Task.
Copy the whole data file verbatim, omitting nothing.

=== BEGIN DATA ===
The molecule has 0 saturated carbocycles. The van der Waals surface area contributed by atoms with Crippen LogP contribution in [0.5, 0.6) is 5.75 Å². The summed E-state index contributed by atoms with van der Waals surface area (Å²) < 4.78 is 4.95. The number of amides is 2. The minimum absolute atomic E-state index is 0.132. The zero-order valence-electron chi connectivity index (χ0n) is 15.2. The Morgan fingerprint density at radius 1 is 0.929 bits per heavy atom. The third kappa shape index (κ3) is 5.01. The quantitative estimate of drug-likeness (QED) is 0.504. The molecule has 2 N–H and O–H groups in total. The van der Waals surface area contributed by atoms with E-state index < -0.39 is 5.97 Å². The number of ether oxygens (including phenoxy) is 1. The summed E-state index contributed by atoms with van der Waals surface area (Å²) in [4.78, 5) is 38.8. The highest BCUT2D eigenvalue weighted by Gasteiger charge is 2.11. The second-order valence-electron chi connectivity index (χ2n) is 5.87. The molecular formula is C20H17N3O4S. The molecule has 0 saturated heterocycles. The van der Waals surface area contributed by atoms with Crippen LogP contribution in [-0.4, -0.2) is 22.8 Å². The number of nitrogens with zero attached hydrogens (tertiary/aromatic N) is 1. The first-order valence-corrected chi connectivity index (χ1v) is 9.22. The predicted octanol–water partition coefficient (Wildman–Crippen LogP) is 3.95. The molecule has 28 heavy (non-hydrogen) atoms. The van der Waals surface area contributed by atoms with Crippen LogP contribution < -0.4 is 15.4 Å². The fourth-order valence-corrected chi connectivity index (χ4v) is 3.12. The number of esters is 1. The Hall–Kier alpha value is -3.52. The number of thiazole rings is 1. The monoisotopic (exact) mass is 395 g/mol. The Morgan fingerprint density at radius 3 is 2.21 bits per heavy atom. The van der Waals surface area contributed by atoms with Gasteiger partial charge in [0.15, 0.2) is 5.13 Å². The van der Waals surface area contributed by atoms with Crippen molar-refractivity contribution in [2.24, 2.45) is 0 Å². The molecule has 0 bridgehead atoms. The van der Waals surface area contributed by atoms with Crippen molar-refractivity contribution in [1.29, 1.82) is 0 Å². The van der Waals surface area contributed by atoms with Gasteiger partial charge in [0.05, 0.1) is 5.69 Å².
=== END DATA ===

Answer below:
The molecule has 0 saturated carbocycles. The van der Waals surface area contributed by atoms with Crippen LogP contribution in [0.5, 0.6) is 5.75 Å². The summed E-state index contributed by atoms with van der Waals surface area (Å²) < 4.78 is 4.95. The number of amides is 2. The minimum absolute atomic E-state index is 0.132. The zero-order valence-electron chi connectivity index (χ0n) is 15.2. The Morgan fingerprint density at radius 1 is 0.929 bits per heavy atom. The third kappa shape index (κ3) is 5.01. The quantitative estimate of drug-likeness (QED) is 0.504. The molecule has 2 N–H and O–H groups in total. The van der Waals surface area contributed by atoms with E-state index < -0.39 is 5.97 Å². The number of ether oxygens (including phenoxy) is 1. The summed E-state index contributed by atoms with van der Waals surface area (Å²) in [4.78, 5) is 38.8. The highest BCUT2D eigenvalue weighted by Gasteiger charge is 2.11. The second-order valence-electron chi connectivity index (χ2n) is 5.87. The molecular formula is C20H17N3O4S. The molecule has 0 saturated heterocycles. The van der Waals surface area contributed by atoms with Crippen LogP contribution in [-0.4, -0.2) is 22.8 Å². The number of nitrogens with zero attached hydrogens (tertiary/aromatic N) is 1. The first-order valence-corrected chi connectivity index (χ1v) is 9.22. The predicted octanol–water partition coefficient (Wildman–Crippen LogP) is 3.95. The molecule has 28 heavy (non-hydrogen) atoms. The van der Waals surface area contributed by atoms with Crippen LogP contribution < -0.4 is 15.4 Å². The fourth-order valence-corrected chi connectivity index (χ4v) is 3.12. The number of esters is 1. The Hall–Kier alpha value is -3.52. The number of thiazole rings is 1. The monoisotopic (exact) mass is 395 g/mol. The Morgan fingerprint density at radius 3 is 2.21 bits per heavy atom. The van der Waals surface area contributed by atoms with Gasteiger partial charge in [0.15, 0.2) is 5.13 Å². The van der Waals surface area contributed by atoms with Crippen molar-refractivity contribution in [2.24, 2.45) is 0 Å². The molecule has 0 bridgehead atoms. The van der Waals surface area contributed by atoms with Crippen molar-refractivity contribution in [1.29, 1.82) is 0 Å². The van der Waals surface area contributed by atoms with Gasteiger partial charge in [0.05, 0.1) is 5.69 Å².